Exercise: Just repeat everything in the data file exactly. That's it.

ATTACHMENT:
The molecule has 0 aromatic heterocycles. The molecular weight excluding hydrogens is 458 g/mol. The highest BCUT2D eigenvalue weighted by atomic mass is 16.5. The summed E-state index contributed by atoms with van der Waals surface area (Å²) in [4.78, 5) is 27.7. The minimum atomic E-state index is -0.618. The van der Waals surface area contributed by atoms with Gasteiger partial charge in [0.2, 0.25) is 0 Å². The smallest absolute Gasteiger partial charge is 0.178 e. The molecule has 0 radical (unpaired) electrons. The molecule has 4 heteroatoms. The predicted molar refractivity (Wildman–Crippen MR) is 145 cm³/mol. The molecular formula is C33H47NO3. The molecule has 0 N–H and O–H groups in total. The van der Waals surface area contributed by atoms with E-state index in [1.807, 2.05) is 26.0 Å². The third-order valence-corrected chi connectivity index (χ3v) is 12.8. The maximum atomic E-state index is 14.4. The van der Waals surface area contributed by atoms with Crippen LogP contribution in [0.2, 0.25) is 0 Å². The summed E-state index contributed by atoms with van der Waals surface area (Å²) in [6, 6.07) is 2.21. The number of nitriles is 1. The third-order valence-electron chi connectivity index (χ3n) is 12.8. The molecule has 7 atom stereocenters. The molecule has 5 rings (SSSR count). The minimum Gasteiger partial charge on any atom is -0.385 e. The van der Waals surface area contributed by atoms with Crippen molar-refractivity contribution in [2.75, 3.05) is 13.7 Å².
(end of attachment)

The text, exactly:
The molecule has 0 aromatic heterocycles. The molecular weight excluding hydrogens is 458 g/mol. The highest BCUT2D eigenvalue weighted by atomic mass is 16.5. The summed E-state index contributed by atoms with van der Waals surface area (Å²) in [4.78, 5) is 27.7. The minimum atomic E-state index is -0.618. The van der Waals surface area contributed by atoms with Gasteiger partial charge in [0.2, 0.25) is 0 Å². The smallest absolute Gasteiger partial charge is 0.178 e. The molecule has 0 radical (unpaired) electrons. The molecule has 4 heteroatoms. The predicted molar refractivity (Wildman–Crippen MR) is 145 cm³/mol. The molecular formula is C33H47NO3. The molecule has 0 N–H and O–H groups in total. The van der Waals surface area contributed by atoms with E-state index in [1.807, 2.05) is 26.0 Å². The third-order valence-corrected chi connectivity index (χ3v) is 12.8. The maximum atomic E-state index is 14.4. The van der Waals surface area contributed by atoms with Crippen LogP contribution in [0.2, 0.25) is 0 Å². The summed E-state index contributed by atoms with van der Waals surface area (Å²) in [6, 6.07) is 2.21. The number of nitriles is 1. The third-order valence-electron chi connectivity index (χ3n) is 12.8. The molecule has 7 atom stereocenters. The molecule has 5 rings (SSSR count). The minimum Gasteiger partial charge on any atom is -0.385 e. The van der Waals surface area contributed by atoms with Crippen molar-refractivity contribution in [2.75, 3.05) is 13.7 Å².